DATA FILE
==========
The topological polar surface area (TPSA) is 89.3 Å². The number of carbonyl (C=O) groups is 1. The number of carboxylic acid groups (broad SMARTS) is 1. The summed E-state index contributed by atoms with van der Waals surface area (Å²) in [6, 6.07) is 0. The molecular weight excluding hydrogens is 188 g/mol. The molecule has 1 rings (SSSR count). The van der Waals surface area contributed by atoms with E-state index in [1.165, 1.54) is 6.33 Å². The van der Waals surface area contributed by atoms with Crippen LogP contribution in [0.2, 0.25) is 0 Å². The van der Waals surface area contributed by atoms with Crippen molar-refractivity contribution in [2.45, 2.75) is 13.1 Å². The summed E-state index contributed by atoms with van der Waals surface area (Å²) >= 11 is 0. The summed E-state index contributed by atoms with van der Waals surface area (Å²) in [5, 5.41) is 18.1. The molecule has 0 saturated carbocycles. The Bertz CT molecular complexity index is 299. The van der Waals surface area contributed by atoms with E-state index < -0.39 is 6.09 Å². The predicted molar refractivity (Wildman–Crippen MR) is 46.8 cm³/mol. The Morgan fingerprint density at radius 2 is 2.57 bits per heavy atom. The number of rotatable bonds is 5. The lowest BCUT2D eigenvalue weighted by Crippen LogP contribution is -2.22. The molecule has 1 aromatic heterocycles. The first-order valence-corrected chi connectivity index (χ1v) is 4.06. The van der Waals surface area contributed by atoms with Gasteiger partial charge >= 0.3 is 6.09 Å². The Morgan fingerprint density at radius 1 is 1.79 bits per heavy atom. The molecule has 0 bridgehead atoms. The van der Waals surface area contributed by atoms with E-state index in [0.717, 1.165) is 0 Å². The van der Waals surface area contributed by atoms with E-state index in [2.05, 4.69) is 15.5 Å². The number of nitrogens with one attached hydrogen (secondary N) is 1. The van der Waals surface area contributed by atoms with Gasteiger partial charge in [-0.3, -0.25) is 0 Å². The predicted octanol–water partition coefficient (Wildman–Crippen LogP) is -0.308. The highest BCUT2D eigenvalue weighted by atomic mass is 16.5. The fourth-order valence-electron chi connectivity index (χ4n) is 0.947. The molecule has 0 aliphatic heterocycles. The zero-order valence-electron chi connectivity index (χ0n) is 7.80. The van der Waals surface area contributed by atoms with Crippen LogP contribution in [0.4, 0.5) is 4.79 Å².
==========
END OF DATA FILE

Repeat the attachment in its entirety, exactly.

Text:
The topological polar surface area (TPSA) is 89.3 Å². The number of carbonyl (C=O) groups is 1. The number of carboxylic acid groups (broad SMARTS) is 1. The summed E-state index contributed by atoms with van der Waals surface area (Å²) in [6, 6.07) is 0. The molecular weight excluding hydrogens is 188 g/mol. The molecule has 1 rings (SSSR count). The van der Waals surface area contributed by atoms with E-state index in [1.165, 1.54) is 6.33 Å². The van der Waals surface area contributed by atoms with Crippen LogP contribution in [0.2, 0.25) is 0 Å². The van der Waals surface area contributed by atoms with Crippen molar-refractivity contribution in [2.45, 2.75) is 13.1 Å². The summed E-state index contributed by atoms with van der Waals surface area (Å²) >= 11 is 0. The summed E-state index contributed by atoms with van der Waals surface area (Å²) in [5, 5.41) is 18.1. The molecule has 0 saturated carbocycles. The Bertz CT molecular complexity index is 299. The van der Waals surface area contributed by atoms with E-state index < -0.39 is 6.09 Å². The predicted molar refractivity (Wildman–Crippen MR) is 46.8 cm³/mol. The Morgan fingerprint density at radius 2 is 2.57 bits per heavy atom. The number of rotatable bonds is 5. The lowest BCUT2D eigenvalue weighted by Crippen LogP contribution is -2.22. The molecule has 1 aromatic heterocycles. The first-order valence-corrected chi connectivity index (χ1v) is 4.06. The van der Waals surface area contributed by atoms with Gasteiger partial charge >= 0.3 is 6.09 Å². The Morgan fingerprint density at radius 1 is 1.79 bits per heavy atom. The molecule has 0 bridgehead atoms. The van der Waals surface area contributed by atoms with E-state index in [0.717, 1.165) is 0 Å². The van der Waals surface area contributed by atoms with E-state index in [2.05, 4.69) is 15.5 Å². The number of nitrogens with one attached hydrogen (secondary N) is 1. The van der Waals surface area contributed by atoms with Gasteiger partial charge in [-0.3, -0.25) is 0 Å². The predicted octanol–water partition coefficient (Wildman–Crippen LogP) is -0.308. The highest BCUT2D eigenvalue weighted by atomic mass is 16.5. The fourth-order valence-electron chi connectivity index (χ4n) is 0.947. The molecule has 0 aliphatic heterocycles. The zero-order valence-electron chi connectivity index (χ0n) is 7.80. The van der Waals surface area contributed by atoms with Crippen LogP contribution in [0.4, 0.5) is 4.79 Å².